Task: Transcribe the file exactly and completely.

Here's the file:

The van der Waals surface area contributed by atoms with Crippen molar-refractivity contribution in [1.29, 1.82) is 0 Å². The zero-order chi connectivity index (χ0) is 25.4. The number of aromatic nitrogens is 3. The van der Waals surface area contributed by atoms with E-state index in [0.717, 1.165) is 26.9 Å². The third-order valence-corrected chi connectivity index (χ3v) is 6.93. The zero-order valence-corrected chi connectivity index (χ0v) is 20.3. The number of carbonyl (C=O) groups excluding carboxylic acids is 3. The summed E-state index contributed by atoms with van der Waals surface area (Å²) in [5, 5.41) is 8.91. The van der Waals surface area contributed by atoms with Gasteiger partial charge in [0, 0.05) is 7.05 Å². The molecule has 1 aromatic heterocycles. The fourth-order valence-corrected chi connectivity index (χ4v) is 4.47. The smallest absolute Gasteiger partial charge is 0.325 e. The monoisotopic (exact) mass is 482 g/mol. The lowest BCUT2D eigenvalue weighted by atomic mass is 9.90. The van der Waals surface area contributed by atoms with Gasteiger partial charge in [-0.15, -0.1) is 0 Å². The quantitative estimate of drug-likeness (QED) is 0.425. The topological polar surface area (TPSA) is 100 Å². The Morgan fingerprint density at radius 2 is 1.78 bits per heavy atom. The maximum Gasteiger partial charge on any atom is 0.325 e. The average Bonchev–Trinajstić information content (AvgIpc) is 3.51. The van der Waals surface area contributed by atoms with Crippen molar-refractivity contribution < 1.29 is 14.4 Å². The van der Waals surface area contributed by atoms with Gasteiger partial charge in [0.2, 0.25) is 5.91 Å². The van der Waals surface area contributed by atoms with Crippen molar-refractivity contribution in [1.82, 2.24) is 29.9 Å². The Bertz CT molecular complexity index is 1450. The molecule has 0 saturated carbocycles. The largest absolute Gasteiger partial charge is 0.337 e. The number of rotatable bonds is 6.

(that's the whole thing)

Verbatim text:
The van der Waals surface area contributed by atoms with Crippen molar-refractivity contribution in [1.29, 1.82) is 0 Å². The zero-order chi connectivity index (χ0) is 25.4. The number of aromatic nitrogens is 3. The van der Waals surface area contributed by atoms with E-state index in [0.717, 1.165) is 26.9 Å². The third-order valence-corrected chi connectivity index (χ3v) is 6.93. The zero-order valence-corrected chi connectivity index (χ0v) is 20.3. The number of carbonyl (C=O) groups excluding carboxylic acids is 3. The summed E-state index contributed by atoms with van der Waals surface area (Å²) in [5, 5.41) is 8.91. The van der Waals surface area contributed by atoms with Gasteiger partial charge in [0, 0.05) is 7.05 Å². The molecule has 1 aromatic heterocycles. The fourth-order valence-corrected chi connectivity index (χ4v) is 4.47. The smallest absolute Gasteiger partial charge is 0.325 e. The monoisotopic (exact) mass is 482 g/mol. The lowest BCUT2D eigenvalue weighted by atomic mass is 9.90. The van der Waals surface area contributed by atoms with Gasteiger partial charge in [-0.15, -0.1) is 0 Å². The quantitative estimate of drug-likeness (QED) is 0.425. The topological polar surface area (TPSA) is 100 Å². The Morgan fingerprint density at radius 2 is 1.78 bits per heavy atom. The maximum Gasteiger partial charge on any atom is 0.325 e. The average Bonchev–Trinajstić information content (AvgIpc) is 3.51. The van der Waals surface area contributed by atoms with Crippen molar-refractivity contribution < 1.29 is 14.4 Å². The van der Waals surface area contributed by atoms with Gasteiger partial charge in [0.2, 0.25) is 5.91 Å². The van der Waals surface area contributed by atoms with Crippen molar-refractivity contribution in [1.82, 2.24) is 29.9 Å². The Bertz CT molecular complexity index is 1450. The molecule has 0 saturated carbocycles. The largest absolute Gasteiger partial charge is 0.337 e. The number of rotatable bonds is 6.